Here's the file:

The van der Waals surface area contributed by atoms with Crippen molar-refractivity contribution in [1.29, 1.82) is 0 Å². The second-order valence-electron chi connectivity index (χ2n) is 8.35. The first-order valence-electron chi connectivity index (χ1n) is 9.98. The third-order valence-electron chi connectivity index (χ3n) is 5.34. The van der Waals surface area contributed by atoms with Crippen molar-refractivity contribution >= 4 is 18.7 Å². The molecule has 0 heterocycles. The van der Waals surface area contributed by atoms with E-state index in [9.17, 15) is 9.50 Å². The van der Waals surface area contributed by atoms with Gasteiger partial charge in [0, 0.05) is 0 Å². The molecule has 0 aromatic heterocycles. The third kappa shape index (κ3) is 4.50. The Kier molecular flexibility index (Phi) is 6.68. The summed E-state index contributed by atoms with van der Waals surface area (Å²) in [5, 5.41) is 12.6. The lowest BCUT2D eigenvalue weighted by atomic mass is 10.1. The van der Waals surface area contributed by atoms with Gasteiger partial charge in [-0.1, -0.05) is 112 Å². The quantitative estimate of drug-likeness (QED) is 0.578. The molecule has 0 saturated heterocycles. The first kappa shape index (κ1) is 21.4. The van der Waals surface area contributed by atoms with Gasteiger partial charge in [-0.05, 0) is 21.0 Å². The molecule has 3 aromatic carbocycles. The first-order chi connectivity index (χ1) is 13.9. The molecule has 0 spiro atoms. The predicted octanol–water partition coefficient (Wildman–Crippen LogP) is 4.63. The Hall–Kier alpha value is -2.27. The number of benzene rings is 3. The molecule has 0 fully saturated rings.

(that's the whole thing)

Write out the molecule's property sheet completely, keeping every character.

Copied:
The van der Waals surface area contributed by atoms with Crippen molar-refractivity contribution in [1.29, 1.82) is 0 Å². The second-order valence-electron chi connectivity index (χ2n) is 8.35. The first-order valence-electron chi connectivity index (χ1n) is 9.98. The third-order valence-electron chi connectivity index (χ3n) is 5.34. The van der Waals surface area contributed by atoms with Crippen molar-refractivity contribution >= 4 is 18.7 Å². The molecule has 0 heterocycles. The van der Waals surface area contributed by atoms with E-state index in [9.17, 15) is 9.50 Å². The van der Waals surface area contributed by atoms with Gasteiger partial charge in [0, 0.05) is 0 Å². The molecule has 0 aromatic heterocycles. The third kappa shape index (κ3) is 4.50. The Kier molecular flexibility index (Phi) is 6.68. The summed E-state index contributed by atoms with van der Waals surface area (Å²) in [5, 5.41) is 12.6. The lowest BCUT2D eigenvalue weighted by atomic mass is 10.1. The van der Waals surface area contributed by atoms with Gasteiger partial charge in [-0.1, -0.05) is 112 Å². The quantitative estimate of drug-likeness (QED) is 0.578. The molecule has 0 saturated heterocycles. The first kappa shape index (κ1) is 21.4. The van der Waals surface area contributed by atoms with Gasteiger partial charge in [-0.05, 0) is 21.0 Å². The molecule has 3 aromatic carbocycles. The first-order chi connectivity index (χ1) is 13.9. The molecule has 0 spiro atoms. The predicted octanol–water partition coefficient (Wildman–Crippen LogP) is 4.63. The Hall–Kier alpha value is -2.27. The number of benzene rings is 3. The molecule has 0 fully saturated rings.